So I started to implement these classroom management strategies. One at a time, slowly. But consistently. It won’t work if you’re not consistent and enforce the rules. And the rules have to have consequences if they are not upheld. Students won’t magically behave just because we created rules or are working on classroom management.

So here are my best tips and tricks for classroom management. You’ll notice that a lot of my strategies are subtle- maybe not even consciously noticed by students. In my book, that’s a win-win.

  1. Proximity is everything. Obviously don’t be inappropriate or creepy in any way, ever. I honestly shouldn’t even have to say that. But anyways, your proximity has power. For example, last week I had some students talking while I was giving directions. Without interrupting myself, I walked over to the students, waved my hand to gain their attention, and continued talking. I stood by them until I was finished giving directions. They stopped and I didn’t have to pause my whole class to get them to listen. My students are used to me moving around like this so they just turn their heads to wherever I’m standing to hear directions. If students are doing group work and are having an off topic conversation, I go stand by them. They typically stop. If not, I warn them without a trace of anger. Matter-of-factly.
  2. Believe the best of your students. If one of my students has their head down, I wait until my presence won’t draw additional attention, say the student’s name quietly until they look up, and ask if they’re okay. Then I ask if they need to walk around the hall really quick or grab a drink of water. I assume the student is tired or upset or needs privacy for a minute. I always assume my students are not trying to be disrespectful. You know why? Because they rarely are. I don’t yell at them or get angry. I ask them calm questions. I offer assistance if I can. I give them the opportunity to feel cared for, seen. It makes all the difference to them.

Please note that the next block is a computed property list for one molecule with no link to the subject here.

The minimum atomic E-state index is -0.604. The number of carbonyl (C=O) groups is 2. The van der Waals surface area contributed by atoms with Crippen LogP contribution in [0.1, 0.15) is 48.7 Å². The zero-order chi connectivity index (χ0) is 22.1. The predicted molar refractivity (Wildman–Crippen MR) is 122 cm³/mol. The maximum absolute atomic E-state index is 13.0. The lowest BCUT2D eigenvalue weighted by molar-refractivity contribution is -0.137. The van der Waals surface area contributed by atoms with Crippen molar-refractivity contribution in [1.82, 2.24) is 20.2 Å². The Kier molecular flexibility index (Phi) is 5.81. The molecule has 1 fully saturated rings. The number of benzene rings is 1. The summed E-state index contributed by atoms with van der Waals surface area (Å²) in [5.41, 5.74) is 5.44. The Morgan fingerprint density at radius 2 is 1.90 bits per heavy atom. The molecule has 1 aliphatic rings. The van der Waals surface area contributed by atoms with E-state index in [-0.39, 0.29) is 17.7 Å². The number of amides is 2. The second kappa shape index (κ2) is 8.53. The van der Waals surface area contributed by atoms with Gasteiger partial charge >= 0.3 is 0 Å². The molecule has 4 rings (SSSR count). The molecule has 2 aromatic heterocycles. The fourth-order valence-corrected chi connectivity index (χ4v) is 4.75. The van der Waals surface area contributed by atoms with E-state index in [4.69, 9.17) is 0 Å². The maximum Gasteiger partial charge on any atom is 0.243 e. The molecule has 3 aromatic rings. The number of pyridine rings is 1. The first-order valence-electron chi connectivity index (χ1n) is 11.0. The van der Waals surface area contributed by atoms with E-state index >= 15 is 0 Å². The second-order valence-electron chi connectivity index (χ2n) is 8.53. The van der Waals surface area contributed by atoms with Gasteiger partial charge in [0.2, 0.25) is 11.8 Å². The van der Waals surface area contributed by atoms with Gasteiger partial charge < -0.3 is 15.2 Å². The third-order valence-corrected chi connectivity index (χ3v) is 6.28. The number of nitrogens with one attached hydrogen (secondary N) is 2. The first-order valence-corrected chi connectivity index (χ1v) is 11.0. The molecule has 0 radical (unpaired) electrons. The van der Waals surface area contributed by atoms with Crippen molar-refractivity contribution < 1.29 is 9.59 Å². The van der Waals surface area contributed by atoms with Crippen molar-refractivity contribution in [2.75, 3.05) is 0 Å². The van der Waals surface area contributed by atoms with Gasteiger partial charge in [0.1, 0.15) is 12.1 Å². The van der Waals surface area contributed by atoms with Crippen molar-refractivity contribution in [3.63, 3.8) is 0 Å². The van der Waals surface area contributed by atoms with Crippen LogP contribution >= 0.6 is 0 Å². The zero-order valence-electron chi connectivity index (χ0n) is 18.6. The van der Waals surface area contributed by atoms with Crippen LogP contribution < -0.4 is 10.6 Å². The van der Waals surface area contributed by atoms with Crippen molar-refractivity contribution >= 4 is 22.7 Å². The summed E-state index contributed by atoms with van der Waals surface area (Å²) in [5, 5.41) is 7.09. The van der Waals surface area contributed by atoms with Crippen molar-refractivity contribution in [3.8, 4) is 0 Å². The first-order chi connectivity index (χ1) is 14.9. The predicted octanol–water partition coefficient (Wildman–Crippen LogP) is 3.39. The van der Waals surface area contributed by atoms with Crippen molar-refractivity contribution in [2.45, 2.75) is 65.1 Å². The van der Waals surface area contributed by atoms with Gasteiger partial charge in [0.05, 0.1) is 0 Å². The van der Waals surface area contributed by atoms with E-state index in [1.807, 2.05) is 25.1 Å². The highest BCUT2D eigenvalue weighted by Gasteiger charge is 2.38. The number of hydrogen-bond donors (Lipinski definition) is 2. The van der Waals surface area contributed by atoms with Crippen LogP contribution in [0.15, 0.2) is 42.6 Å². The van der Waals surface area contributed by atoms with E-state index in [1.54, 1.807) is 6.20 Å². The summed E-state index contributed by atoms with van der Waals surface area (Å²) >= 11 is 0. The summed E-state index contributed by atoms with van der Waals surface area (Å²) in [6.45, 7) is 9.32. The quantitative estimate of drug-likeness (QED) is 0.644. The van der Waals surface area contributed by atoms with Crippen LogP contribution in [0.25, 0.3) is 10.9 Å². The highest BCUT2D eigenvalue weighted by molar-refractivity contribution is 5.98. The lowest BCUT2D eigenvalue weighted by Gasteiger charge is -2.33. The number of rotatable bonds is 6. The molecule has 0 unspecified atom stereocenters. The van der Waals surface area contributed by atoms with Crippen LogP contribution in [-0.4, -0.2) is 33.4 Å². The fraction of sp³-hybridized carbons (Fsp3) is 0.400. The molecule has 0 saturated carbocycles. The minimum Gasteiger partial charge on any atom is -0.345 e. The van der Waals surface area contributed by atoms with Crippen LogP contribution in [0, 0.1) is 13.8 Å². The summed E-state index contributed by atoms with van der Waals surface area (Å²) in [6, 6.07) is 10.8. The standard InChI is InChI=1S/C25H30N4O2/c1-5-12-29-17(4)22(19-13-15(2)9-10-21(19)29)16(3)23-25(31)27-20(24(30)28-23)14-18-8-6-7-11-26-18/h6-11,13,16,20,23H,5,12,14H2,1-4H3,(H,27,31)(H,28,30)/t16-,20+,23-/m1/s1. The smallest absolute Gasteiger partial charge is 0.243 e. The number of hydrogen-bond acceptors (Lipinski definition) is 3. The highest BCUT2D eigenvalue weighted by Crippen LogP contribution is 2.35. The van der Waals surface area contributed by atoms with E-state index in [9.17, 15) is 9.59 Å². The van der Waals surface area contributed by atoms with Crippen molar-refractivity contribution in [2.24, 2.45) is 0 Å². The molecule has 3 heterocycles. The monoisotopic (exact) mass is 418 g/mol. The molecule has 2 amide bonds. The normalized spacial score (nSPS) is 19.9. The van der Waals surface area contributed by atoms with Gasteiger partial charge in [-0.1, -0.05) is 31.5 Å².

3. Establish consistent, reliable routines. They might not know it, but students crave routine. Humans love routines and our brains crave them because they’re efficient. So the first 10 minutes of every class, my students know they will write. They have the same sheet of paper they take out every day and add a new written response to their warm up on it. They quietly write for 5 minutes. We then discuss for 5 minutes. Such a simple routine, yet as I turn the lights off…they do it. They have the chance to begin thinking about History or Econ and transition into my classroom. Then we get to the lesson of the day. And with sophomores, I always have them get back in their seats the last few minutes of the period, and I give reminders and instructions for any homework. These simple routines allow us to not waste time and students start to do them with little prompting. It creates a sense of order. Routines, routines, routines.